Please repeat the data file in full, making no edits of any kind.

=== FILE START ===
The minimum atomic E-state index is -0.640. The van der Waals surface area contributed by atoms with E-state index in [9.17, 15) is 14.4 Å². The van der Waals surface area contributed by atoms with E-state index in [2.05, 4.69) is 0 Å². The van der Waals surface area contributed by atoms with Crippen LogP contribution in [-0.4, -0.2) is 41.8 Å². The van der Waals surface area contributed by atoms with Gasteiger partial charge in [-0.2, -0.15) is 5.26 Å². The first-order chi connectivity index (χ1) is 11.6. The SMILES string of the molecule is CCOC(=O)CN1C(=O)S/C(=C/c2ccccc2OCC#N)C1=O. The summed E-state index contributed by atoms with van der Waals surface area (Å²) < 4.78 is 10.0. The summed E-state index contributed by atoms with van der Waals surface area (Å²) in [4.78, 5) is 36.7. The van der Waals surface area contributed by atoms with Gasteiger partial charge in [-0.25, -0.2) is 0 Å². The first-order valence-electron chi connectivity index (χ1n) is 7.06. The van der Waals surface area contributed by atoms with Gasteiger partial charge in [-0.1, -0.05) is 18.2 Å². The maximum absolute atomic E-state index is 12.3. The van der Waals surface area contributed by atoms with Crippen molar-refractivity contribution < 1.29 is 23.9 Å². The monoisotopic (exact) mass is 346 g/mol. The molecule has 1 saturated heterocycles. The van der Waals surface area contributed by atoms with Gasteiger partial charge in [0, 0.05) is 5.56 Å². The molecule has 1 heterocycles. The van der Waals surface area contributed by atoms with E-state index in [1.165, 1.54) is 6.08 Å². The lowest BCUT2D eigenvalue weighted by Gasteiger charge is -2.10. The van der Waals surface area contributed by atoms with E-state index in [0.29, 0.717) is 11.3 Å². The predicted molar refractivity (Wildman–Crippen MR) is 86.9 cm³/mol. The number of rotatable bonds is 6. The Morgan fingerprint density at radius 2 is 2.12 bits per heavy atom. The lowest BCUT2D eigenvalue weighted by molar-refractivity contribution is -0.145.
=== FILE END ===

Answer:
The minimum atomic E-state index is -0.640. The van der Waals surface area contributed by atoms with E-state index in [9.17, 15) is 14.4 Å². The van der Waals surface area contributed by atoms with E-state index in [2.05, 4.69) is 0 Å². The van der Waals surface area contributed by atoms with Crippen LogP contribution in [-0.4, -0.2) is 41.8 Å². The van der Waals surface area contributed by atoms with Gasteiger partial charge in [-0.2, -0.15) is 5.26 Å². The first-order chi connectivity index (χ1) is 11.6. The SMILES string of the molecule is CCOC(=O)CN1C(=O)S/C(=C/c2ccccc2OCC#N)C1=O. The summed E-state index contributed by atoms with van der Waals surface area (Å²) < 4.78 is 10.0. The summed E-state index contributed by atoms with van der Waals surface area (Å²) in [4.78, 5) is 36.7. The van der Waals surface area contributed by atoms with Gasteiger partial charge in [-0.25, -0.2) is 0 Å². The first-order valence-electron chi connectivity index (χ1n) is 7.06. The van der Waals surface area contributed by atoms with Gasteiger partial charge in [-0.1, -0.05) is 18.2 Å². The maximum absolute atomic E-state index is 12.3. The van der Waals surface area contributed by atoms with Crippen molar-refractivity contribution < 1.29 is 23.9 Å². The monoisotopic (exact) mass is 346 g/mol. The molecule has 1 saturated heterocycles. The van der Waals surface area contributed by atoms with Gasteiger partial charge in [0, 0.05) is 5.56 Å². The molecule has 1 heterocycles. The van der Waals surface area contributed by atoms with E-state index in [1.165, 1.54) is 6.08 Å². The lowest BCUT2D eigenvalue weighted by Gasteiger charge is -2.10. The van der Waals surface area contributed by atoms with E-state index in [0.29, 0.717) is 11.3 Å². The predicted molar refractivity (Wildman–Crippen MR) is 86.9 cm³/mol. The number of rotatable bonds is 6. The Morgan fingerprint density at radius 2 is 2.12 bits per heavy atom. The lowest BCUT2D eigenvalue weighted by molar-refractivity contribution is -0.145.